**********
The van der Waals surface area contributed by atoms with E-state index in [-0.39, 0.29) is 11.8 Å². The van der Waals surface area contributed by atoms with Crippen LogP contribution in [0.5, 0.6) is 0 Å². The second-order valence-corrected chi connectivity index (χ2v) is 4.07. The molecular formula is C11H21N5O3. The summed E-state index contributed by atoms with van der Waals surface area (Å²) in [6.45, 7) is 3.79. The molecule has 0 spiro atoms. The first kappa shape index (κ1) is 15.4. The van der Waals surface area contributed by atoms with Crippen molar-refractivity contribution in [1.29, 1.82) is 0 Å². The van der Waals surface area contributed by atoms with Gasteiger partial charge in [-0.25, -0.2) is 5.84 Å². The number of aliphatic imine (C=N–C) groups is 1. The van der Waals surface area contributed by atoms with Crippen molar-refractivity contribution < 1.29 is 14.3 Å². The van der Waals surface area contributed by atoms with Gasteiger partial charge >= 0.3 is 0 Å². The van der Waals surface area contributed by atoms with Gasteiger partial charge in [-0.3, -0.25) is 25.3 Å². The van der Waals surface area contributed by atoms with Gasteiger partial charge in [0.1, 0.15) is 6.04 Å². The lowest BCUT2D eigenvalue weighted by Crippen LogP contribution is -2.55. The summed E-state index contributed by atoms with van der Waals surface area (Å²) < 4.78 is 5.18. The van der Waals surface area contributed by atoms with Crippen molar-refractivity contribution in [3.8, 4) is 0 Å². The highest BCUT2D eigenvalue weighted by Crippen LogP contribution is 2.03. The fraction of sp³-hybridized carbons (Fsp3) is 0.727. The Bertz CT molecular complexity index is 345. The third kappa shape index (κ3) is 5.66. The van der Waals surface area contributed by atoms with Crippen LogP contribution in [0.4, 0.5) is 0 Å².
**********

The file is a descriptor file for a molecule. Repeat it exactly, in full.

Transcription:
The van der Waals surface area contributed by atoms with E-state index in [-0.39, 0.29) is 11.8 Å². The van der Waals surface area contributed by atoms with Crippen LogP contribution in [0.5, 0.6) is 0 Å². The second-order valence-corrected chi connectivity index (χ2v) is 4.07. The molecular formula is C11H21N5O3. The summed E-state index contributed by atoms with van der Waals surface area (Å²) in [6.45, 7) is 3.79. The molecule has 0 spiro atoms. The first kappa shape index (κ1) is 15.4. The van der Waals surface area contributed by atoms with Crippen molar-refractivity contribution in [1.29, 1.82) is 0 Å². The van der Waals surface area contributed by atoms with Gasteiger partial charge in [-0.25, -0.2) is 5.84 Å². The number of aliphatic imine (C=N–C) groups is 1. The van der Waals surface area contributed by atoms with Crippen molar-refractivity contribution < 1.29 is 14.3 Å². The van der Waals surface area contributed by atoms with Gasteiger partial charge >= 0.3 is 0 Å². The van der Waals surface area contributed by atoms with Gasteiger partial charge in [-0.3, -0.25) is 25.3 Å². The van der Waals surface area contributed by atoms with Gasteiger partial charge in [0.1, 0.15) is 6.04 Å². The lowest BCUT2D eigenvalue weighted by Crippen LogP contribution is -2.55. The summed E-state index contributed by atoms with van der Waals surface area (Å²) < 4.78 is 5.18. The van der Waals surface area contributed by atoms with Crippen molar-refractivity contribution in [3.8, 4) is 0 Å². The highest BCUT2D eigenvalue weighted by Crippen LogP contribution is 2.03. The fraction of sp³-hybridized carbons (Fsp3) is 0.727. The Bertz CT molecular complexity index is 345. The third kappa shape index (κ3) is 5.66. The van der Waals surface area contributed by atoms with Crippen LogP contribution in [0.4, 0.5) is 0 Å².